Welcome to your course. Over the past few weeks we have been evaluating past courses, our own experience and expertise, and, most importantly, your passions and interests to design an itinerary for our upcoming semester together.
We would like to give you a bit of background on the way we design our courses. While the places we visit are beautiful and deeply moving in themselves, the flow of our course is designed carefully and intentionally to create a progression of experiences. In the first phase, known as Skill Acquisition, you will be learning important tools concerning how to be responsible travelers and taking ownership over your experience. During the Practicing phase, you will make use of these tools and engage on a deeper level with your surroundings. During the final Expedition phase, students take on a more active role in the planning and implementation of course elements. As we move through the course, the challenges will increase and your ownership of the experience and responsibility will increase in kind. Throughout the process, you will be guided by us, your instructors, and by the local people and landscapes.
Furthermore, our Core Values of Awareness of Self, Global Citizenship, and Leadership and Skill Building will act as an undercurrent throughout the course, guiding us through the experience. At each phase of the course you will find yourselves delving deeper into these themes. And finally, as always with Dragons, the course will be flexible and spontaneous, allowing us to make changes depending on local conditions, group interests, and other opportunities that may present themselves along the way.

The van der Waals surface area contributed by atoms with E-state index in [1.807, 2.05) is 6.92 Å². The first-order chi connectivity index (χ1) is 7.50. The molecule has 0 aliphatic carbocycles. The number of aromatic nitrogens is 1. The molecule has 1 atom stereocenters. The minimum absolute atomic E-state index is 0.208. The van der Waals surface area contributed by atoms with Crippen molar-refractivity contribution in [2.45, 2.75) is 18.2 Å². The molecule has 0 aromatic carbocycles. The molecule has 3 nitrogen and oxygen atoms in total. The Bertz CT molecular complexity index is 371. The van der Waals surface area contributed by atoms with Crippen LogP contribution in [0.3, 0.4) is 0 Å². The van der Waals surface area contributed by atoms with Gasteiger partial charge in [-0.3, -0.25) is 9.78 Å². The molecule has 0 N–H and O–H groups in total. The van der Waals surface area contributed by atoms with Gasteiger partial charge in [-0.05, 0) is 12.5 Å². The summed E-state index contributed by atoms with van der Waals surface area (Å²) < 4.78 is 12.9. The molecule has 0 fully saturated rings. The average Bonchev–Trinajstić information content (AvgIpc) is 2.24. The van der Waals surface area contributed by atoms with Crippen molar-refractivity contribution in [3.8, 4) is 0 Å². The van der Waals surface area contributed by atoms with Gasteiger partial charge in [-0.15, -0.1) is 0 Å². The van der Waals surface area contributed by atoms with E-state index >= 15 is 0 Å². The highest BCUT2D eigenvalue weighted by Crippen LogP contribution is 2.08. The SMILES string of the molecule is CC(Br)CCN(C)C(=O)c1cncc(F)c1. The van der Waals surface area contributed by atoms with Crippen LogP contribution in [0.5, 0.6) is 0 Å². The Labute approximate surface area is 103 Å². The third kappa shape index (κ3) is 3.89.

Our excitement has been growing as we’ve put this together, and we can’t wait to share these wonderful places with each of you! So, without further ado here is our Spring 2018 Andes & Amazon Group B tentative itinerary!
SKILL ACQUISITION PHASE
Orientation (Feb 8th-11th)– We will meet you at Cusco’s International Airport on the morning of the 8th. Cusco is at 3,400 meters (11,155 ft) so to help us acclimatize we’ll leave straight from the airport and drop down to the town of Urubamba at a more comfortable 2,871 meters (9420 ft). In Urubamba we’ll get to know each other, set our goals and expectations for the semester, and learn some crucial tools for navigating the culture and places we will be visiting.
First trek (Feb 12th – 15th)- From Urubamba we’ll head out on our first trek in the mountains around the Sacred Valley of Peru. We’ll experience a wide variety of climates as we make our way up over mountain passes exceeding 15,000 ft! We’ll camp at the base of snow covered peaks, hike along sparkling alpine lakes, and possibly drop down into the cloud forest by foot to observe the dramatic ecological transitions this region is known for. Along the way we’ll come together as a group and begin to hone our trekking skills.